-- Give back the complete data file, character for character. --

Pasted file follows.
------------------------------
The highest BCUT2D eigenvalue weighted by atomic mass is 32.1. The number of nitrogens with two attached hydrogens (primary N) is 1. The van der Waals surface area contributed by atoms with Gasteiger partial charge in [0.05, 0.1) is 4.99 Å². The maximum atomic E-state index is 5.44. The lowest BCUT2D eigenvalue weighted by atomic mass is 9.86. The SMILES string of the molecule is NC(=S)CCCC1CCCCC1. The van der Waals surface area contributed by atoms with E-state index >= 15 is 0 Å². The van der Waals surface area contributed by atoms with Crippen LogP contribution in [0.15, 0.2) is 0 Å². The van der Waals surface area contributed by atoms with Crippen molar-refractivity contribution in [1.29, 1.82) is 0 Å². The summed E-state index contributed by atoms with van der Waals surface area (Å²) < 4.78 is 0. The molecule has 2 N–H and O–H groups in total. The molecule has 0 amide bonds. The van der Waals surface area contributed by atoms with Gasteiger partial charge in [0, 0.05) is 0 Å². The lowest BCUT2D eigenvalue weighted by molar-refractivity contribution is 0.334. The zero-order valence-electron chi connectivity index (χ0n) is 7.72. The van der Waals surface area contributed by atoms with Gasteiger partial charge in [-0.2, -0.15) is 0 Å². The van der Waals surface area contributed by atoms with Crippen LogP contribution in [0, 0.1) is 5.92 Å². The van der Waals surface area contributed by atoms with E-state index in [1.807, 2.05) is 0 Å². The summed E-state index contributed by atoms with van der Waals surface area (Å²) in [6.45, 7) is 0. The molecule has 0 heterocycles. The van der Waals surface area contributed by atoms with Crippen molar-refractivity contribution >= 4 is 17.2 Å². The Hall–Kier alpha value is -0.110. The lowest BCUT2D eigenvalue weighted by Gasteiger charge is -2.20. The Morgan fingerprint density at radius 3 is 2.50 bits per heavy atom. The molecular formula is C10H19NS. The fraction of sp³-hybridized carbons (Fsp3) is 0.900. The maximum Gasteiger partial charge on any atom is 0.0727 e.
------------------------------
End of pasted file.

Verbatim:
The highest BCUT2D eigenvalue weighted by atomic mass is 32.1. The number of nitrogens with two attached hydrogens (primary N) is 1. The van der Waals surface area contributed by atoms with Gasteiger partial charge in [0.05, 0.1) is 4.99 Å². The maximum atomic E-state index is 5.44. The lowest BCUT2D eigenvalue weighted by atomic mass is 9.86. The SMILES string of the molecule is NC(=S)CCCC1CCCCC1. The van der Waals surface area contributed by atoms with E-state index >= 15 is 0 Å². The van der Waals surface area contributed by atoms with Crippen LogP contribution in [0.15, 0.2) is 0 Å². The van der Waals surface area contributed by atoms with Crippen molar-refractivity contribution in [1.29, 1.82) is 0 Å². The summed E-state index contributed by atoms with van der Waals surface area (Å²) < 4.78 is 0. The molecule has 2 N–H and O–H groups in total. The molecule has 0 amide bonds. The van der Waals surface area contributed by atoms with Gasteiger partial charge in [0, 0.05) is 0 Å². The lowest BCUT2D eigenvalue weighted by molar-refractivity contribution is 0.334. The zero-order valence-electron chi connectivity index (χ0n) is 7.72. The van der Waals surface area contributed by atoms with Gasteiger partial charge in [-0.2, -0.15) is 0 Å². The van der Waals surface area contributed by atoms with Crippen LogP contribution in [0, 0.1) is 5.92 Å². The van der Waals surface area contributed by atoms with E-state index in [1.807, 2.05) is 0 Å². The summed E-state index contributed by atoms with van der Waals surface area (Å²) in [6.45, 7) is 0. The molecule has 0 heterocycles. The van der Waals surface area contributed by atoms with Crippen molar-refractivity contribution >= 4 is 17.2 Å². The Hall–Kier alpha value is -0.110. The lowest BCUT2D eigenvalue weighted by Gasteiger charge is -2.20. The Morgan fingerprint density at radius 3 is 2.50 bits per heavy atom. The molecular formula is C10H19NS. The fraction of sp³-hybridized carbons (Fsp3) is 0.900. The maximum Gasteiger partial charge on any atom is 0.0727 e.